A little while ago we received an e-mail from the Collins Language Team with the request to review the beta version of their new free online dictionary. Although this is clearly part of a strategy of buzz marketing, I am taking the fact that they found us to mean that this blog is doing well. Specifically, that it is seen as having the audience that I think it should have: academics, language professionals and the general public. So here’s the buzz…
The Collins beta is based on the 4.5 billion word Collins Corpus of English (formerly known as the Bank of English, which was produced by the COBUILD-project). According to the Collins Language Team, this corpus represents “real-time, global English” by keeping track of “new words, language trends and usage by constantly monitoring newspapers, online articles, everyday speech, reports and presentations”.
The dictionary offers a very good range of types of information, and rather more than your average free online dictionary. It begins, of course, with the standard dictionary. This includes the pronunciation for a large number of words, including the most important variant pronunciations where they exist. It also gives synonyms and a link directly to the thesaurus, although once you’re in the thesaurus, there is no link from the thesaurus entries back to the same entry in the dictionary. Perhaps this function will be added later.
I especially like the usage views: ‘usage examples’ ‘commonness’ and ‘usage trends’. Underneath the definitions, a number of example sentences are given which illustrate the different usages of the main entry. What I would like to see added here is which example belongs to which definition of the main entry. The commonness meter tells you how common the word is “in the dictionary”. The data for this is taken from the >10M books in Google Books combined with Collins’ own data. In the latter case, this would make the usage information much more representative. The usage trends graph traces the changes in usage of your lemma over the past 10, 50, 100 or 500 years. As you can see from my example, the use term “usage” has been increasing steadily between 1972 and 2002.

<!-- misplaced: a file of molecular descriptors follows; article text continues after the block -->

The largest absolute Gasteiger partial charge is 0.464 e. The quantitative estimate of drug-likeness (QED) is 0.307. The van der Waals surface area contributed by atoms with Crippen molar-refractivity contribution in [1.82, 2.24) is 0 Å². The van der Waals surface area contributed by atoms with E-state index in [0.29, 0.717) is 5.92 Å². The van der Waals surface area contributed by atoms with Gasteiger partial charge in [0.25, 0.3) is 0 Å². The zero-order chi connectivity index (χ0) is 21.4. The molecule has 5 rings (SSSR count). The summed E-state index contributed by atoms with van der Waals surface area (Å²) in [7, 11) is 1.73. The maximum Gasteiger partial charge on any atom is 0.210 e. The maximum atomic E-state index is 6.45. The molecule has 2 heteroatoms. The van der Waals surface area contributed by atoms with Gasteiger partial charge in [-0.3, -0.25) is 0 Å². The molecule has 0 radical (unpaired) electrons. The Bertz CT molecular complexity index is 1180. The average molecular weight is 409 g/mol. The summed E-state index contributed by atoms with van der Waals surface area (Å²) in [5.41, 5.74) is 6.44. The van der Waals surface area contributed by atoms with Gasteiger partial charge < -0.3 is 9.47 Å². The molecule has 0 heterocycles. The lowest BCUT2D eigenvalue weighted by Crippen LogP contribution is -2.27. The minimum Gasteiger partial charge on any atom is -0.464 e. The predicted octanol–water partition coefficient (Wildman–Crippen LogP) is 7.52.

The search results also shows images associated with the lemma, provided by the photo sharing website Flickr. These are supposed to help learners of English but since this is dependent on the way that Flickr-users tag their images, the results aren’t always representative, as you can see from the example of “usage”. Still, a picture can speak a thousand words.
The Collins beta is also a translation dictionary, with French, German and Spanish as the main languages. It also features an automated translator function for a larger number of languages where you can type/paste the text you want translated. There is a lot of ongoing debate on the merits of machine (assisted) translation; I will only say the less you expect, the more satisfied you’ll be. A related feature which I do like a lot is that in the main screen for many entries (both in the dictionary and the thesaurus), there are translations of these words in at least twenty languages, including, for many, their pronunciation.
The lay-out of the search results screen is clean and though there are ads on it, they’re not too intrusive. Personally, I would’ve liked to see a little bit more contrast between the ads and the functions of the dictionary but as it doesn’t really cause any confusion, this is merely a cosmetic issue.
All in all, the Collins beta offers a very satisfying range of lexicographical and usage information, and I think it will be a welcome addition to the bookmarks bar of many academics, students’ and language professionals, as well as the general public.